Keyboard Transcriptions of Bach’s Music for Unaccompanied String and Wind Instruments
The suites, sonatas, and partitas that Johann Sebastian Bach composed for solo violin, cello, flute, and lute are completely self-sufficient and require no additional harmony or accompaniment. Nevertheless, they are worthy of study by players of other instruments, and Bach himself arranged several of them for keyboard instruments. At least some of the lute pieces, moreover, were evidently intended from the beginning for performance on keyboard as at least an alternative.
Transcriptions by others exist as well. As a student, probably in 1976 in Cambridge, Mass., I was fortunate to hear Gustav Leonhardt perform his harpsichord arrangement of at least one of the cello suites. Not long afterward I made my own transcriptions of all six of these works, following them up with arrangements of the pieces for violin, flute, and lute. My intention in every case was to create music that would be as idiomatic to the keyboard, and which would require as much virtuosity of the player, as the originals. This is why I felt to be the need to arrange even the lute pieces, which Bach seems to have left as thinly textured keyboard scores, leaving to others the transcription into lute tablature. Over the years I have returned occasionally to these transcriptions to improve various details.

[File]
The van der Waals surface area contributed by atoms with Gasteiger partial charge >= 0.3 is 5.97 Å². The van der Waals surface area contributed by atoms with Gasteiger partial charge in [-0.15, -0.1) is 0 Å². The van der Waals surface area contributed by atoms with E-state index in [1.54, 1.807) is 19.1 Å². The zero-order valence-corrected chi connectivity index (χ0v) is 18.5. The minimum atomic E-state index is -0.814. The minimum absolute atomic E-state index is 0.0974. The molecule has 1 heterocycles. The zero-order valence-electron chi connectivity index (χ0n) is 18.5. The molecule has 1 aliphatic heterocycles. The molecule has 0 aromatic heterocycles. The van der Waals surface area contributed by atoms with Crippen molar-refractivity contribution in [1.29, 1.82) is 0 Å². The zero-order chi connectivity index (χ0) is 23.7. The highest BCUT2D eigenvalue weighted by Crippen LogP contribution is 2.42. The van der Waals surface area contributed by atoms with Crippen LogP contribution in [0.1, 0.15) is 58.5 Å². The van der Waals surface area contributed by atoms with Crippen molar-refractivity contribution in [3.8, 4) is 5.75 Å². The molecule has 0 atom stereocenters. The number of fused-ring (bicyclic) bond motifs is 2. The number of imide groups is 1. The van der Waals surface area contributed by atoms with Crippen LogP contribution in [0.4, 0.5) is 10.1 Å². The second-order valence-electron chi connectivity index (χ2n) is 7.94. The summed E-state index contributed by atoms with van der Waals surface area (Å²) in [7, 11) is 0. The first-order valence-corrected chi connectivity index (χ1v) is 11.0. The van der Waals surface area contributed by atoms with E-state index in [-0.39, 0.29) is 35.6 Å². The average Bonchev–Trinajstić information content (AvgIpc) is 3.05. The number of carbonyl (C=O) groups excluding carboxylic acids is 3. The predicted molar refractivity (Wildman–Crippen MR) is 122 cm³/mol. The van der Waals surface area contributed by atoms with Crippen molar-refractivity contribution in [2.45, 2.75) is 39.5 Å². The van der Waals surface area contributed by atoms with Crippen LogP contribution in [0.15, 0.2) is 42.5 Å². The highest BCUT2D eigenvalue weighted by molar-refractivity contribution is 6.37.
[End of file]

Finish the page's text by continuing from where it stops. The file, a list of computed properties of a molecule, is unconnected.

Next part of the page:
The results could hardly be mistaken for genuine keyboard works of Bach. Nevertheless, anyone wishing to play these arrangements is asked to mention my name in connection with any public performance and no introduce no substantive alterations to them, apart from standard ornamentation.
Bach usually transposed his own keyboard versions of music originally composed for other instruments. I have done the same in order to place each transcription in an optimal part of the keyboard. The list below indicates both original and transposed keys and provides links to the individual arrangements (in pdf format).
I have formatted each score such that page turns will occur at convenient points; it may, however, sometimes be necessary to place two consecutive pages on the music desk, sometimes only one. I will be grateful to anyone who finds errors or other problems in these arrangements for bringing them to my attention by writing to me at dschulen AT wagner.edu.
August 10, 2010, updated Sept. 9, 2015
|BWV||title/no.||key||comment (click on the BWV number for the transcription)|
|Solos for violin|
|1001||Sonata I||g||c||fugue (mvt. 2) arranged for organ as BWV 539/2 in d and for lute as BWV 1000|
|1003||Sonata II||a||—||transcribed for keyboard by Bach as BWV 964 in d|
|1005||Sonata III||C||G||mvt. 1 transcribed for keyboard as BWV 968 in G|
|1006||Partia III||E||A||transcribed for lute as BWV 1006a; mvt. 1 arranged for organ, strings, trumpets, and timpani in BWV 120a and BWV 29|
|Suites for cello|
|1011||no. 5||c||f||for cello with top string g; transcribed for lute as BWV 995 in g|
|1012||no. 6||D||A||for five-string cello; my transcription of the prelude requires two manuals|
|1012/1||A||alternate arrangement of prelude playable on one manual|
|Partita for flute|
|Works for lute|
|995||Suite||g||—||arrangement by Bach of the cello suite no. 5 in c (see above)|
|998||Prelude, Fugue, and Allegro||Eb||Bb|
|999||Prelude||c (?)||—||ends on V; unfinished or incomplete in the sole manuscript copy